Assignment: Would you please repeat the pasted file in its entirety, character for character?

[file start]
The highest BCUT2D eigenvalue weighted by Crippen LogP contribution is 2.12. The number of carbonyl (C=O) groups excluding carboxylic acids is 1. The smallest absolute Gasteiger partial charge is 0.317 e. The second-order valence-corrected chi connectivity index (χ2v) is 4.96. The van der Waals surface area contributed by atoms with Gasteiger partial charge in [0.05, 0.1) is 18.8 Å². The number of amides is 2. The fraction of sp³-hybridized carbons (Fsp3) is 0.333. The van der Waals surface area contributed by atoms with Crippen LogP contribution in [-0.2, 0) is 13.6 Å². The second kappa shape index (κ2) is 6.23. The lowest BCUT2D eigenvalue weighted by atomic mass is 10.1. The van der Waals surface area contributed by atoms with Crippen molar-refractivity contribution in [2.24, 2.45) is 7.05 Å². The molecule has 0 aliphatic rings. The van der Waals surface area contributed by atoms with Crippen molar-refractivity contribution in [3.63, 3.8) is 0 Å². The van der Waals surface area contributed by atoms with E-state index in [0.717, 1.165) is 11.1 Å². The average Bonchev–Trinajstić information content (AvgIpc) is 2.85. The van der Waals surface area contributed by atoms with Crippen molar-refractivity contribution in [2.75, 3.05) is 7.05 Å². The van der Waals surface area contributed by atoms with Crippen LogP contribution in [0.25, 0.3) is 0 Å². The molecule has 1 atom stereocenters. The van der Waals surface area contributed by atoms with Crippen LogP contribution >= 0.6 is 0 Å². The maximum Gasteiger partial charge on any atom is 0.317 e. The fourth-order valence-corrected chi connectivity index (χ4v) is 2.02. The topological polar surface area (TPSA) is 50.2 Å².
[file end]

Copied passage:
The highest BCUT2D eigenvalue weighted by Crippen LogP contribution is 2.12. The number of carbonyl (C=O) groups excluding carboxylic acids is 1. The smallest absolute Gasteiger partial charge is 0.317 e. The second-order valence-corrected chi connectivity index (χ2v) is 4.96. The van der Waals surface area contributed by atoms with Gasteiger partial charge in [0.05, 0.1) is 18.8 Å². The number of amides is 2. The fraction of sp³-hybridized carbons (Fsp3) is 0.333. The van der Waals surface area contributed by atoms with Crippen LogP contribution in [-0.2, 0) is 13.6 Å². The second kappa shape index (κ2) is 6.23. The lowest BCUT2D eigenvalue weighted by atomic mass is 10.1. The van der Waals surface area contributed by atoms with Crippen molar-refractivity contribution in [2.24, 2.45) is 7.05 Å². The molecule has 0 aliphatic rings. The van der Waals surface area contributed by atoms with Crippen molar-refractivity contribution in [3.63, 3.8) is 0 Å². The van der Waals surface area contributed by atoms with E-state index in [0.717, 1.165) is 11.1 Å². The average Bonchev–Trinajstić information content (AvgIpc) is 2.85. The van der Waals surface area contributed by atoms with Crippen molar-refractivity contribution in [2.75, 3.05) is 7.05 Å². The van der Waals surface area contributed by atoms with Crippen LogP contribution in [0.25, 0.3) is 0 Å². The molecule has 1 atom stereocenters. The van der Waals surface area contributed by atoms with Crippen LogP contribution >= 0.6 is 0 Å². The maximum Gasteiger partial charge on any atom is 0.317 e. The fourth-order valence-corrected chi connectivity index (χ4v) is 2.02. The topological polar surface area (TPSA) is 50.2 Å².